A few years ago Richard Schedinger published "Kuhnian Paradigms and Biblical Scholarship: Is Biblical Studies a Science?" in JBL. In it he argued that Biblical studies was not a science, and therefore loose appeals for "paradigm shifts" in the Kuhnian sense were out of court. He averred that Kuhn's description of paradigms applied only to the natural sciences such as physics and biology; since Biblical studies, as one of the humanities, was not ruled by research-determining paradigms, it had, essentially, no "big" paradigms to shift, only groups of more or less equal competing paradigms. He concluded:
Biblical studies, as a discipline situated squarely within the humanities, must embrace diversity, a multiplicity of paradigms, and the living conversation between scholars that this diversity makes possible.
I think the most charitable interpretation of Jim West's post is that he sees Biblical studies as Schedinger does, only more so. But Jim (West) also implies that there are no standards by which to judge a good or bad idea (other than the "test of time," whatever that is — error is just as persistent as truth), and that any attempt to do so (via peer review) is a "popularity contest" or an illegitimate exercise of power by those who "control" the discipline. (The bitterness of West's post makes me wonder if there is some kind of unpleasant personal experience behind it.)
But I think that Schedinger (and by extension, West) are wrong; or, at least, not completely right. It is true that Biblical studies is not a science judged by the model of the physical sciences, or by the model of Kuhnian research-determining paradigms. Nevertheless, it is a science, like at least some of the other humanities, in that it is, or should be, based on disciplined, rational, and systematic enquiry and established and accepted canons of research. Actually the German word for "science," Wissenschaft, encompasses this meaning, and Biblical studies really is scientific (wissenschaftlich) in this sense.
And in fact Biblical studies (which I will not abbreviate by its initials) also has its "big" paradigms. Schedinger cites the case of biology vs. creationism to illustrate the difference between paradigmatic biology and non-biology. He says, "If one is a creationist, one cannot, by definition, be a biologist. There is no inter-paradigm debate within the bounds of the biological community." (Some may not like this illustration; but let it go, OK? It's Schedinger's, not mine.) But then he implies that the humanities don't have these kinds of boundary line cases. They do, however. In modern history, Holocaust revisionists are not considered real historians at all. In ancient history, a Velikovskian catastrophist or someone who believes in a literal Atlantis is also not considered a historian at all, but a crackpot. In the English department, anyone who argued that someone besides Shakespeare wrote Shakespeare's plays would not be considered a real scholar.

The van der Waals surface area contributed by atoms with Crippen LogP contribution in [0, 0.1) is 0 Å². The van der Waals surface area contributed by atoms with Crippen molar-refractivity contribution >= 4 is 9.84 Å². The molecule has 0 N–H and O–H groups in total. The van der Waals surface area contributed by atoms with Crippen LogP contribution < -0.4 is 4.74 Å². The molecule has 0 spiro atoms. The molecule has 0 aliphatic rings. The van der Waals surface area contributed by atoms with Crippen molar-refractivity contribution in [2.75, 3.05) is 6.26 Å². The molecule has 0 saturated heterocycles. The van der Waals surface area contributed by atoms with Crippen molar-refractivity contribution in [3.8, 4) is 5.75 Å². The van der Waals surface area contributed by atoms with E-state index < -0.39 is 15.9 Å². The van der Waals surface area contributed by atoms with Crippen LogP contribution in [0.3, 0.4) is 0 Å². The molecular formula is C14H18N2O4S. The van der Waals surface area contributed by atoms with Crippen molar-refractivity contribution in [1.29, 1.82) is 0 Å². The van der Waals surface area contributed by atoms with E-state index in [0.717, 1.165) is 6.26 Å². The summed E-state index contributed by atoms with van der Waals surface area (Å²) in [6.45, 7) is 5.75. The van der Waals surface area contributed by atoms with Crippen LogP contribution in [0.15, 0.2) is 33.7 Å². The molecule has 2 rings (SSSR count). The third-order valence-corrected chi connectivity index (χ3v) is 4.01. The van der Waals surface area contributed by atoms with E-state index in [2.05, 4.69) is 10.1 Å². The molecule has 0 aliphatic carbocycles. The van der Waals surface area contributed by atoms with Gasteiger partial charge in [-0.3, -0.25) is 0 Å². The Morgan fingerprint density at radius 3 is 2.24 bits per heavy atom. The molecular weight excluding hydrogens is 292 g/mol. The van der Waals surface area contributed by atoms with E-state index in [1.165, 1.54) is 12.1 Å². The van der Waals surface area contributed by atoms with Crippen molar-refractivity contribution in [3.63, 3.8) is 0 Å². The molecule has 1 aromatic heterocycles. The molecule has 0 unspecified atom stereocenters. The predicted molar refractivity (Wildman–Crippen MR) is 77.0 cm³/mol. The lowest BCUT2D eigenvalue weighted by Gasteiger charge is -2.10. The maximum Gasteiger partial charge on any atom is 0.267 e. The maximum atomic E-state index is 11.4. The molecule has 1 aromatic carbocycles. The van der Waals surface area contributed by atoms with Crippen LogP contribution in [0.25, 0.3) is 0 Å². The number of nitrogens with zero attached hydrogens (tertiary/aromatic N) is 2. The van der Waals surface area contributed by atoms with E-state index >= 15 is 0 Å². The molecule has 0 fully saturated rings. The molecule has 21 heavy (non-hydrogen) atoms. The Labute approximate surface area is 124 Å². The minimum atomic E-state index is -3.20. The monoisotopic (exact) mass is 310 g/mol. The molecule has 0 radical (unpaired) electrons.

In the same way, Biblical archaeology or Biblical studies has cases of "junk scholarship." I submit that the case of the Temple is one. As I argued in an earlier post, those who argue that there simply was no First Temple are perpetrating "junk history." And that is what peer review and other scholarly gate-keeping conventions are for: to keep out the junk and the nonsense. When I open JBL, I may read many things I disagree with, even some things that I think are jargon-ridden, shallow, trendy, and ill-written. But I know I'm not going to read anything that suggests that the Ezekiel held converse with space aliens, or that Adam and Eve spoke Latin, or that Jesus was married to Mary Magdalen and later went to Tibet. (For that I have the Internet.)
I believe that Jim Davila, in his original post discussing this issue, was saying the same thing: that First-Temple-deniers are not perpetrating scholarship at all. It is not that they have failed to produce evidence powerful enough to overturn a scholarly consensus, but they have failed to be scientific (wissenschaftlich) at all in providing sustained, disciplined, and rational engagement with the field as a whole or the historical understandings that make the field possible.
The question of how this all relates to open scholarship (or whatever it's called) is difficult. If "open" means "anybody can play," then it's not going to be worth much. Therefore I submit that a worthwhile collaborative "open studies" initiative has to come up with some way of maintaining a level of scientific scholarship. And that's going to mean some kind of gatekeeping or peer review.
BIBLIOGRAPHY: Robert Shedinger, "Kuhnian Paradigms and Biblical Scholarship: Is Biblical Studies a Science?" Journal of Biblical Literature 119 (2000) 453-471.